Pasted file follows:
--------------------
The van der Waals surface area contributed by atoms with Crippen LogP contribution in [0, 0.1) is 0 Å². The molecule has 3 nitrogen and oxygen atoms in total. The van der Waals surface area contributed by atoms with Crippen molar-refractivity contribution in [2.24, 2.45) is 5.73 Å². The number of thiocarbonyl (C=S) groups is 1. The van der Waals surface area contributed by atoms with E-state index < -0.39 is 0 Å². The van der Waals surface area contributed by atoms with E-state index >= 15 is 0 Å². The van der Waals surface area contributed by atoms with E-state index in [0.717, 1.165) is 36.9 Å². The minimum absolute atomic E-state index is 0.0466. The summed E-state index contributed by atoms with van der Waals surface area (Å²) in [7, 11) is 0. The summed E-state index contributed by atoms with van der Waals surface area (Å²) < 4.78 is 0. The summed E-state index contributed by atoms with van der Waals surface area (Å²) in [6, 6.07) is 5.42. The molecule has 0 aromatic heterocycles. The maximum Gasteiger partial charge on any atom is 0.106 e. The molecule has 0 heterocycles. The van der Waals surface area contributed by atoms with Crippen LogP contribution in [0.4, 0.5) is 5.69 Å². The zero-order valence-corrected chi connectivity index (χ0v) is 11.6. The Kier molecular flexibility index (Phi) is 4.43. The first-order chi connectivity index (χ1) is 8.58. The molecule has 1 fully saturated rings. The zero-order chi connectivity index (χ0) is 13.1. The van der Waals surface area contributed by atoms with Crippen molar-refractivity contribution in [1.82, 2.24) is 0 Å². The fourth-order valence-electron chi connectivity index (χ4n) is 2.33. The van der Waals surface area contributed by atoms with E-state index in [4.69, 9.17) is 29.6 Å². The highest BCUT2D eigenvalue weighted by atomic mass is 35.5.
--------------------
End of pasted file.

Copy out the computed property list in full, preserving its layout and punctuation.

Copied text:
The van der Waals surface area contributed by atoms with Crippen LogP contribution in [0, 0.1) is 0 Å². The molecule has 3 nitrogen and oxygen atoms in total. The van der Waals surface area contributed by atoms with Crippen molar-refractivity contribution in [2.24, 2.45) is 5.73 Å². The number of thiocarbonyl (C=S) groups is 1. The van der Waals surface area contributed by atoms with E-state index < -0.39 is 0 Å². The van der Waals surface area contributed by atoms with E-state index >= 15 is 0 Å². The van der Waals surface area contributed by atoms with E-state index in [0.717, 1.165) is 36.9 Å². The minimum absolute atomic E-state index is 0.0466. The summed E-state index contributed by atoms with van der Waals surface area (Å²) in [7, 11) is 0. The summed E-state index contributed by atoms with van der Waals surface area (Å²) < 4.78 is 0. The summed E-state index contributed by atoms with van der Waals surface area (Å²) in [6, 6.07) is 5.42. The molecule has 0 aromatic heterocycles. The maximum Gasteiger partial charge on any atom is 0.106 e. The molecule has 0 heterocycles. The van der Waals surface area contributed by atoms with Crippen LogP contribution in [0.4, 0.5) is 5.69 Å². The zero-order valence-corrected chi connectivity index (χ0v) is 11.6. The Kier molecular flexibility index (Phi) is 4.43. The first-order chi connectivity index (χ1) is 8.58. The molecule has 1 fully saturated rings. The zero-order chi connectivity index (χ0) is 13.1. The van der Waals surface area contributed by atoms with Crippen molar-refractivity contribution in [1.82, 2.24) is 0 Å². The fourth-order valence-electron chi connectivity index (χ4n) is 2.33. The van der Waals surface area contributed by atoms with E-state index in [4.69, 9.17) is 29.6 Å². The highest BCUT2D eigenvalue weighted by atomic mass is 35.5.